From the summer of 2006 until the early spring of 2011, we lived in a nondescript duplex on 8th Avenue that shared the block with some other nondescript duplexes and one notably terrifying exception that we referred to as Boo Radley’s house. I didn’t love the neighborhood, but it was mostly fine, and after we adopted Jack, I got to know it well, because Jack, being a terrier, needed a lot of walking. We found our habits. If the sun was out, we’d walk up to the P-Patch at 60th and 3rd and ogle people’s tomatoes and dahlias; if it was raining, I’d drag him for a quick loop around the block; and if it was evening, dark already but not too cold, we’d walk a big rectangle through east Ballard so that I could look through the lit-up windows of the bungalows we passed as families cooked and sat down to dinner. I often dreaded walking the dog, especially in the fall and winter, when it gets dark so early, but once we were out and in a rhythm, the glowing squares of those windows would keep me going – we’ll turn for home after we pass the next house, or, wait, the next one – and so would the smells that filtered out to the street. I remember one night when I caught what was surely the scent of banana bread baking, another when someone was clearly burning garlic, and another when a whole block of 7th Avenue smelled like ripe apples. Or maybe it was applesauce cooking? Maybe I’d passed under an apple tree? It was too dark to tell.
We live closer to the water now, about a quarter mile from Puget Sound, and if the air smells like anything, it smells like saltwater. I imagine that will always feel novel to me, having grown up in a city where the nearest beach was, I don’t know, 500 miles away. I don’t walk much after dark now, because Brandon is working and June is asleep in her crib and Jack is an old man. I’m usually doing something like I’m doing tonight: sitting on the sofa with Alice, avoiding the dirty laundry by drinking a Negroni and reading, listening to Jack snore down the hall.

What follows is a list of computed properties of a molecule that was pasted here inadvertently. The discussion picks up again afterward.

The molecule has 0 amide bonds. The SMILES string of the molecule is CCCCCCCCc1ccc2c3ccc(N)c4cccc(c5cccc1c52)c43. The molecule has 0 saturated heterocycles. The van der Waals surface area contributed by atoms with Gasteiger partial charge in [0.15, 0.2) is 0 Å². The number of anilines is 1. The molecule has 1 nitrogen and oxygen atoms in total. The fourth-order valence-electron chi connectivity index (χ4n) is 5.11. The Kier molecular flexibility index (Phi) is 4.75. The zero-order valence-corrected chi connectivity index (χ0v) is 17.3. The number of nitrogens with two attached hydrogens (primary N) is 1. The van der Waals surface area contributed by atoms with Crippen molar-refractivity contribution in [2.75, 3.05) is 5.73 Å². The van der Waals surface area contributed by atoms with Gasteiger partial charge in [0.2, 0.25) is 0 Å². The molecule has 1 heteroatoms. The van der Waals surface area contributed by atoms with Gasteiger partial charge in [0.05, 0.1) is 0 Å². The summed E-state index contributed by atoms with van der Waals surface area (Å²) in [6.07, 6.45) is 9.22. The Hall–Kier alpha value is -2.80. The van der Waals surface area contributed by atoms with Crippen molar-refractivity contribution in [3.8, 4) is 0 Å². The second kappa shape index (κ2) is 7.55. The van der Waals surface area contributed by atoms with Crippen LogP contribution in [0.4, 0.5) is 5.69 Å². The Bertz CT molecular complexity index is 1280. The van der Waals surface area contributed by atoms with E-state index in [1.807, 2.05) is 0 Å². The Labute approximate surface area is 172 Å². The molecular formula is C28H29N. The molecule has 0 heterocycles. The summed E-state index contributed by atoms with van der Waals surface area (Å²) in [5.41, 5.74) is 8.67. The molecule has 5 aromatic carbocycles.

But late this afternoon, June and I took a sunny bike ride around the neighborhood, and somewhere between an impromptu stop at Uncle Sam’s house and a quick trip into the grocery store, June started screeching that she couldn’t get into her Tupperware of crackers, so I pulled over, reached into the bike trailer to help her, and that’s when I noticed it: the air smelled exactly like summer in Colorado, like the camp I went to for two summers 25 years ago, like dry pine needles in the heat. It’s something we almost never smell here, living as we do in what is essentially a rainforest, where everything is damp and green green green, always. But there it was. My memory of the scent was immediate, below language, just boom, Colorado summer. I couldn’t stop thinking about it. A couple of blocks later, blissed out in the grocery store parking lot, I misjudged a turn and fell off my bike into a trash can. But that smell! I’m so glad I found it again.
I was going through my hard drive last night and came upon some photos I took on my old digital camera six years ago, the summer that we got Jack, in that janky duplex. I was surprised by how nostalgic I felt for those windows and that white table, which we still have somewhere but don’t have a proper place for. All of these photos were in a folder called “Lunches.” Lunches! I’ve let my lunch game slip. Oh well.
There’s a lot of good stuff going on out there lately:
What Writers Can Learn from Goodnight Moon. (Goodnight nobody!!!!)
Ashley English’s newest, Quench, won’t be out until late October, but I got an early peek. Rose and Cardamom Soda! Homemade Throat Soother Tea! Hard Cider! I’m in.
Betsy Andrews, executive editor of Saveur, is teaching a master class on food memoir and poetry at Hedgebrook.
My friend David Huffman has just launched a Kickstarter for his film Fork, and I’m backing it.
Last but not least, it’s pledge drive time at Spilled Milk. Right. I know. Nobody likes pledge drives. But I speak for both myself and Matthew when I say that making Spilled Milk is our favorite job. And we give it away for free. Your contribution helps us pay for ingredients, equipment, audio hosting, and production assistance, so that we can bring you regrettable jokes every week. (Thank you!)
I hope you’re having a great weekend.